Swarbrick focused on ND's interests
SOUTH BEND, Ind. -- On the passenger seat of Jack Swarbrick's SUV sits New York Times best-seller "Sway." The book is, according to its own subtitle, about "the irresistible pull of irrational behavior."
Swarbrick read it recently. Loved it. When asked whether a book about otherwise smart people making flawed decisions might be applicable to the current college conference tempest, the Notre Dame athletic director sighed.
"Yeah," he said, with a slight smile.
It isn't easy these days being Swarbrick, a smart man ensnared in an irrational time.
In his hands rests nothing less than the fate of college athletics. He knows that a single call to his friend Big Ten Conference commissioner Jim Delany with the news that Notre Dame is finally ready to join that league would pre-empt a nationwide chain reaction of conference mergers and acquisitions.
But his job isn't to save the world. It's to plot the best course for the school that employs him, the school he graduated from in 1976. Preventing nationwide destabilization and doing what's best for the Fighting Irish are not necessarily mutually achievable goals.
So, yes, there is a bit of pressure on the 56-year-old former businessman's shoulders. Even if he's not eager to acknowledge it.
What Swarbrick is eager to do is protect Notre Dame's interests, which are as follows:
1. Remaining independent in football.
2. Helping ensure the strength and viability of the Big East, where the Irish play their other sports.
"All any school can do is focus on what's right for its culture, values and tradition," Swarbrick said over dinner Monday night. "That's what we're doing."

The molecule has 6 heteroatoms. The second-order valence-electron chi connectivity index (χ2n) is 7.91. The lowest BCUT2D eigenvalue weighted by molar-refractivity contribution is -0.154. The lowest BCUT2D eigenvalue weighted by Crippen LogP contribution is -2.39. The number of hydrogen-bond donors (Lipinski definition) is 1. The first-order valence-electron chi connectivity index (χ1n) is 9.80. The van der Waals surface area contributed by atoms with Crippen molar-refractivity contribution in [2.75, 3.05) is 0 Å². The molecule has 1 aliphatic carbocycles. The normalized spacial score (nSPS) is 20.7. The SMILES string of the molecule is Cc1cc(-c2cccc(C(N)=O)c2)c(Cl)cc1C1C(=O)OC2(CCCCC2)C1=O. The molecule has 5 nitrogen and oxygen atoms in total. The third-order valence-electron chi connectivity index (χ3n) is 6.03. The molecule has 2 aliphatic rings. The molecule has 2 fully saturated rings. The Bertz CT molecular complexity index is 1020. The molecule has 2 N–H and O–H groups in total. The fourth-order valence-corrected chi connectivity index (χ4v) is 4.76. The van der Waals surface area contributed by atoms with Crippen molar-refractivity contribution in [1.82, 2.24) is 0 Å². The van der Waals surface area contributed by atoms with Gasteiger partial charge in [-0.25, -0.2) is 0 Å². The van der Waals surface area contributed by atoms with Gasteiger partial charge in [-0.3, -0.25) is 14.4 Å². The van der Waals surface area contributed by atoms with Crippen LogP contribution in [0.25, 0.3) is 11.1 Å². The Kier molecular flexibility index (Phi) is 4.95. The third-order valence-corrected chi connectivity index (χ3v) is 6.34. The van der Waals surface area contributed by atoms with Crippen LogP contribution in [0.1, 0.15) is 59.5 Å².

But Swarbrick also will continue to stick a finger into the winds of change howling around college sports. If this reaches hurricane force, something the school holds dear might have to give.
And the winds are picking up precipitously right now.
"I always thought this would play out over this summer," Swarbrick said. "This [recent reports of a Big 12 ultimatum to Big Ten flirters Nebraska and Missouri] reaffirms it more than changes it. It probably assures it.
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"I expect whatever change will happen will occur in the next 45 to 60 days."
So there's your timetable. Sources say the ultimatums to the Cornhuskers and Tigers are real and have been delivered. The St. Louis Post-Dispatch reported Tuesday that Mizzou's deadline for swearing loyalty to the Big 12 is June 17. The Omaha World-Herald reported Tuesday night that the Huskers might be ready to start (and possibly end) the dominoes as soon as this Friday with a jump to the Big Ten.
Perhaps that means we will start getting concrete answers in a process shrouded in secrecy and plagued by misinformation.
Among the myths growing in the information vacuum is that this is an athletic issue -- all about the TV revenue, right? The reality, Swarbrick said, is that this is being driven much more by the academic side of campus at most schools than by the athletic side. Presidents and chancellors see this as a rare opportunity to change their educational neighborhood and better their universities in the process.